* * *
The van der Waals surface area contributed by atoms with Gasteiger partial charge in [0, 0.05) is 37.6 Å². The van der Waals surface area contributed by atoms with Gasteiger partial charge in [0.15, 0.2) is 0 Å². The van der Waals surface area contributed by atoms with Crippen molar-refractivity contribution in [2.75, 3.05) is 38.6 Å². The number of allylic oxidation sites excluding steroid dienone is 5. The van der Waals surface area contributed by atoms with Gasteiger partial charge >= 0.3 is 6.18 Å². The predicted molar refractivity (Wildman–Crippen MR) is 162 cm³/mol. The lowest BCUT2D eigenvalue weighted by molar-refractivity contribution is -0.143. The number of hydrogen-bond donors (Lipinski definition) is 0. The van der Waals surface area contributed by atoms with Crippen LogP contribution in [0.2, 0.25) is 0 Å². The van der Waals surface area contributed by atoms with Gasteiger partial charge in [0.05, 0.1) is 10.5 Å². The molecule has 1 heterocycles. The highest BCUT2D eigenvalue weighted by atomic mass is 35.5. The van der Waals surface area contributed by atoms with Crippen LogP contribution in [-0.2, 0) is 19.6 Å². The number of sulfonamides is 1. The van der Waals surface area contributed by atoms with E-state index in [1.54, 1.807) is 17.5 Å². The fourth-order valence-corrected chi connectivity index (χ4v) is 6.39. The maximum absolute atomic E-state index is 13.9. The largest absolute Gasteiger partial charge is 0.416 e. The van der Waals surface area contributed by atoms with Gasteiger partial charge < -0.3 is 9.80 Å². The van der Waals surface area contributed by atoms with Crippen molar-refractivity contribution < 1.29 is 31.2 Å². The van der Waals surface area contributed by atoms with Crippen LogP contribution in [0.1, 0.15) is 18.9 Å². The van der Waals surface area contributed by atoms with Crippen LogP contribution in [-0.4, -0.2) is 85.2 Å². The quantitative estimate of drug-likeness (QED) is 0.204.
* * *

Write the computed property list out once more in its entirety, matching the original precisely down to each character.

The van der Waals surface area contributed by atoms with Gasteiger partial charge in [0, 0.05) is 37.6 Å². The van der Waals surface area contributed by atoms with Gasteiger partial charge in [0.15, 0.2) is 0 Å². The van der Waals surface area contributed by atoms with Crippen molar-refractivity contribution in [2.75, 3.05) is 38.6 Å². The number of allylic oxidation sites excluding steroid dienone is 5. The van der Waals surface area contributed by atoms with Gasteiger partial charge >= 0.3 is 6.18 Å². The predicted molar refractivity (Wildman–Crippen MR) is 162 cm³/mol. The lowest BCUT2D eigenvalue weighted by molar-refractivity contribution is -0.143. The number of hydrogen-bond donors (Lipinski definition) is 0. The van der Waals surface area contributed by atoms with Crippen LogP contribution in [0.2, 0.25) is 0 Å². The van der Waals surface area contributed by atoms with Gasteiger partial charge in [0.05, 0.1) is 10.5 Å². The molecule has 1 heterocycles. The highest BCUT2D eigenvalue weighted by atomic mass is 35.5. The van der Waals surface area contributed by atoms with Crippen LogP contribution in [-0.2, 0) is 19.6 Å². The number of sulfonamides is 1. The van der Waals surface area contributed by atoms with E-state index in [1.54, 1.807) is 17.5 Å². The fourth-order valence-corrected chi connectivity index (χ4v) is 6.39. The maximum absolute atomic E-state index is 13.9. The largest absolute Gasteiger partial charge is 0.416 e. The van der Waals surface area contributed by atoms with Gasteiger partial charge < -0.3 is 9.80 Å². The van der Waals surface area contributed by atoms with Crippen molar-refractivity contribution < 1.29 is 31.2 Å². The van der Waals surface area contributed by atoms with Crippen LogP contribution in [0.1, 0.15) is 18.9 Å². The van der Waals surface area contributed by atoms with Crippen LogP contribution in [-0.4, -0.2) is 85.2 Å². The quantitative estimate of drug-likeness (QED) is 0.204.